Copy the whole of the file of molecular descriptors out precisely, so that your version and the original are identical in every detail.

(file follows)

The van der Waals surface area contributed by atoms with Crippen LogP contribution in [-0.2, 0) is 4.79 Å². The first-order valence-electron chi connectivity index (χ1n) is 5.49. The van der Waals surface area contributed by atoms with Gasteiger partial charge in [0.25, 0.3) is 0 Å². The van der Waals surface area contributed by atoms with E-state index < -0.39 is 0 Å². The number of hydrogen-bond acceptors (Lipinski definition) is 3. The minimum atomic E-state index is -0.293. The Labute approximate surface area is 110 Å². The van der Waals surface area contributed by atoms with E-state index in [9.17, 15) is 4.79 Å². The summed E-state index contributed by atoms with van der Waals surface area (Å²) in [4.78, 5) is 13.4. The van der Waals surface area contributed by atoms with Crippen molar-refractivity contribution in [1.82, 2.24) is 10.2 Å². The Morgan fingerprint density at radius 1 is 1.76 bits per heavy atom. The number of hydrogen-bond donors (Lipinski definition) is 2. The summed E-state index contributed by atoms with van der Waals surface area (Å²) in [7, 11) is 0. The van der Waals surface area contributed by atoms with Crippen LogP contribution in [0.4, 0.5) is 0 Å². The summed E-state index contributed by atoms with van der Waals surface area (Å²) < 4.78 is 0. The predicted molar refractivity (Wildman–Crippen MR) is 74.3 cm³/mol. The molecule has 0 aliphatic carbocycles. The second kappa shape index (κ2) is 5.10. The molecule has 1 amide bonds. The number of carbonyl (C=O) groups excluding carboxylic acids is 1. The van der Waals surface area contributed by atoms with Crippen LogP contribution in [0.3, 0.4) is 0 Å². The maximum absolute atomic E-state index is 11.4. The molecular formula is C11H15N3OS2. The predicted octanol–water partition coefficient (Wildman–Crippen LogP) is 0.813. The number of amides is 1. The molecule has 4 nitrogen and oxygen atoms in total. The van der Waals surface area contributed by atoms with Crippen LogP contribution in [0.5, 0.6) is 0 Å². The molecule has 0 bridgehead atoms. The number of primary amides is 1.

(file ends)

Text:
The van der Waals surface area contributed by atoms with Crippen LogP contribution in [-0.2, 0) is 4.79 Å². The first-order valence-electron chi connectivity index (χ1n) is 5.49. The van der Waals surface area contributed by atoms with Gasteiger partial charge in [0.25, 0.3) is 0 Å². The van der Waals surface area contributed by atoms with E-state index < -0.39 is 0 Å². The number of hydrogen-bond acceptors (Lipinski definition) is 3. The minimum atomic E-state index is -0.293. The Labute approximate surface area is 110 Å². The van der Waals surface area contributed by atoms with E-state index in [9.17, 15) is 4.79 Å². The summed E-state index contributed by atoms with van der Waals surface area (Å²) in [4.78, 5) is 13.4. The van der Waals surface area contributed by atoms with Crippen molar-refractivity contribution in [1.82, 2.24) is 10.2 Å². The Morgan fingerprint density at radius 1 is 1.76 bits per heavy atom. The number of hydrogen-bond donors (Lipinski definition) is 2. The summed E-state index contributed by atoms with van der Waals surface area (Å²) in [7, 11) is 0. The van der Waals surface area contributed by atoms with Crippen LogP contribution in [0.4, 0.5) is 0 Å². The summed E-state index contributed by atoms with van der Waals surface area (Å²) < 4.78 is 0. The predicted molar refractivity (Wildman–Crippen MR) is 74.3 cm³/mol. The molecule has 0 aliphatic carbocycles. The second kappa shape index (κ2) is 5.10. The molecule has 1 amide bonds. The number of carbonyl (C=O) groups excluding carboxylic acids is 1. The van der Waals surface area contributed by atoms with Crippen LogP contribution in [0.3, 0.4) is 0 Å². The maximum absolute atomic E-state index is 11.4. The molecular formula is C11H15N3OS2. The predicted octanol–water partition coefficient (Wildman–Crippen LogP) is 0.813. The number of amides is 1. The molecule has 4 nitrogen and oxygen atoms in total. The van der Waals surface area contributed by atoms with Crippen LogP contribution in [0.5, 0.6) is 0 Å². The molecule has 0 bridgehead atoms. The number of primary amides is 1.